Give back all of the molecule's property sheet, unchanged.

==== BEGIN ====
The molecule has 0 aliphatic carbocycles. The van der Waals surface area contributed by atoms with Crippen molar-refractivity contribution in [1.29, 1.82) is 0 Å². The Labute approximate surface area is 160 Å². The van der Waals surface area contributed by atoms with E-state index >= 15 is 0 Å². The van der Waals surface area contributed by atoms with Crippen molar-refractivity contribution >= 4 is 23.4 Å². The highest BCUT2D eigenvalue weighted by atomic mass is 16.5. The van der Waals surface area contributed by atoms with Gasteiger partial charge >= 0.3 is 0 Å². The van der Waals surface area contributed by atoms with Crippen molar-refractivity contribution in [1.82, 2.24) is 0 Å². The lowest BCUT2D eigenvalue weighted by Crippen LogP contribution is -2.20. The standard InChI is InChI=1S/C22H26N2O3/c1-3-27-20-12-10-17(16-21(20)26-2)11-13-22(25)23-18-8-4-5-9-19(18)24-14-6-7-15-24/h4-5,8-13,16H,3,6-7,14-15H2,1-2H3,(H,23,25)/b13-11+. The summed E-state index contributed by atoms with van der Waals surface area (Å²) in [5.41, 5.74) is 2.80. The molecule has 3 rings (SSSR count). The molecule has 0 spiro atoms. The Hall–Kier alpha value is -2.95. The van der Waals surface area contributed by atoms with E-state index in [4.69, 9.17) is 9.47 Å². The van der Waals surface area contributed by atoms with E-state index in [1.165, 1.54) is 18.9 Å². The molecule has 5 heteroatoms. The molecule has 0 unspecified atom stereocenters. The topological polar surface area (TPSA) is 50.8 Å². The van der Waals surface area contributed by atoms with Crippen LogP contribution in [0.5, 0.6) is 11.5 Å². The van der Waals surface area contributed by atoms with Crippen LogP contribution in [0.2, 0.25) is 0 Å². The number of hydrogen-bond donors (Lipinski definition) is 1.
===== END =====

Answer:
The molecule has 0 aliphatic carbocycles. The van der Waals surface area contributed by atoms with Crippen molar-refractivity contribution in [1.29, 1.82) is 0 Å². The Labute approximate surface area is 160 Å². The van der Waals surface area contributed by atoms with E-state index >= 15 is 0 Å². The van der Waals surface area contributed by atoms with Crippen molar-refractivity contribution >= 4 is 23.4 Å². The highest BCUT2D eigenvalue weighted by atomic mass is 16.5. The van der Waals surface area contributed by atoms with Gasteiger partial charge >= 0.3 is 0 Å². The van der Waals surface area contributed by atoms with Crippen molar-refractivity contribution in [1.82, 2.24) is 0 Å². The lowest BCUT2D eigenvalue weighted by Crippen LogP contribution is -2.20. The standard InChI is InChI=1S/C22H26N2O3/c1-3-27-20-12-10-17(16-21(20)26-2)11-13-22(25)23-18-8-4-5-9-19(18)24-14-6-7-15-24/h4-5,8-13,16H,3,6-7,14-15H2,1-2H3,(H,23,25)/b13-11+. The summed E-state index contributed by atoms with van der Waals surface area (Å²) in [5.41, 5.74) is 2.80. The molecule has 3 rings (SSSR count). The molecule has 0 spiro atoms. The Hall–Kier alpha value is -2.95. The van der Waals surface area contributed by atoms with E-state index in [4.69, 9.17) is 9.47 Å². The van der Waals surface area contributed by atoms with E-state index in [1.165, 1.54) is 18.9 Å². The molecule has 5 heteroatoms. The molecule has 0 unspecified atom stereocenters. The topological polar surface area (TPSA) is 50.8 Å². The van der Waals surface area contributed by atoms with Crippen LogP contribution in [0.5, 0.6) is 11.5 Å². The van der Waals surface area contributed by atoms with Crippen LogP contribution in [0.2, 0.25) is 0 Å². The number of hydrogen-bond donors (Lipinski definition) is 1.